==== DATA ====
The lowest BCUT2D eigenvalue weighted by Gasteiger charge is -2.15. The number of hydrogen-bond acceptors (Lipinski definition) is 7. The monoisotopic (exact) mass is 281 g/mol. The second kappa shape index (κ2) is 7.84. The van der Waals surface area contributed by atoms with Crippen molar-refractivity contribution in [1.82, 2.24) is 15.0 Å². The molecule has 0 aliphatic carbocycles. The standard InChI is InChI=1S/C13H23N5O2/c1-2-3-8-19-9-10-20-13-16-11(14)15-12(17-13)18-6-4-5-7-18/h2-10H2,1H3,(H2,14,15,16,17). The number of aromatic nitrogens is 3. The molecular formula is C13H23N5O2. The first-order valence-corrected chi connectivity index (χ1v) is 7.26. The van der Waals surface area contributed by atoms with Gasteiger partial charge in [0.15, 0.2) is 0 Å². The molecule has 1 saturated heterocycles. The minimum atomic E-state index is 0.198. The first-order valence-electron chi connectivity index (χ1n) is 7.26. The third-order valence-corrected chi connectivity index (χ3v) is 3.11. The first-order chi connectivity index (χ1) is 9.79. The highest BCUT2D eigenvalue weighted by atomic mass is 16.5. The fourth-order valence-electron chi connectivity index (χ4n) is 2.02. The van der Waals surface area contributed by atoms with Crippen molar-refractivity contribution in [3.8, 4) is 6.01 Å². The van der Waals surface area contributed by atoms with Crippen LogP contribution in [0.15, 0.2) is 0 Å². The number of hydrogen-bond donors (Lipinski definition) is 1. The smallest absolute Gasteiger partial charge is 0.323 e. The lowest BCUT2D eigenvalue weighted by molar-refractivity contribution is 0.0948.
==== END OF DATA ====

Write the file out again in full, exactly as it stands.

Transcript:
The lowest BCUT2D eigenvalue weighted by Gasteiger charge is -2.15. The number of hydrogen-bond acceptors (Lipinski definition) is 7. The monoisotopic (exact) mass is 281 g/mol. The second kappa shape index (κ2) is 7.84. The van der Waals surface area contributed by atoms with Crippen molar-refractivity contribution in [1.82, 2.24) is 15.0 Å². The molecule has 0 aliphatic carbocycles. The standard InChI is InChI=1S/C13H23N5O2/c1-2-3-8-19-9-10-20-13-16-11(14)15-12(17-13)18-6-4-5-7-18/h2-10H2,1H3,(H2,14,15,16,17). The number of aromatic nitrogens is 3. The molecular formula is C13H23N5O2. The first-order valence-corrected chi connectivity index (χ1v) is 7.26. The van der Waals surface area contributed by atoms with Gasteiger partial charge in [0.15, 0.2) is 0 Å². The molecule has 1 saturated heterocycles. The minimum atomic E-state index is 0.198. The first-order valence-electron chi connectivity index (χ1n) is 7.26. The third-order valence-corrected chi connectivity index (χ3v) is 3.11. The first-order chi connectivity index (χ1) is 9.79. The highest BCUT2D eigenvalue weighted by atomic mass is 16.5. The fourth-order valence-electron chi connectivity index (χ4n) is 2.02. The van der Waals surface area contributed by atoms with Crippen molar-refractivity contribution in [3.8, 4) is 6.01 Å². The van der Waals surface area contributed by atoms with Crippen LogP contribution in [0.15, 0.2) is 0 Å². The number of hydrogen-bond donors (Lipinski definition) is 1. The smallest absolute Gasteiger partial charge is 0.323 e. The lowest BCUT2D eigenvalue weighted by molar-refractivity contribution is 0.0948.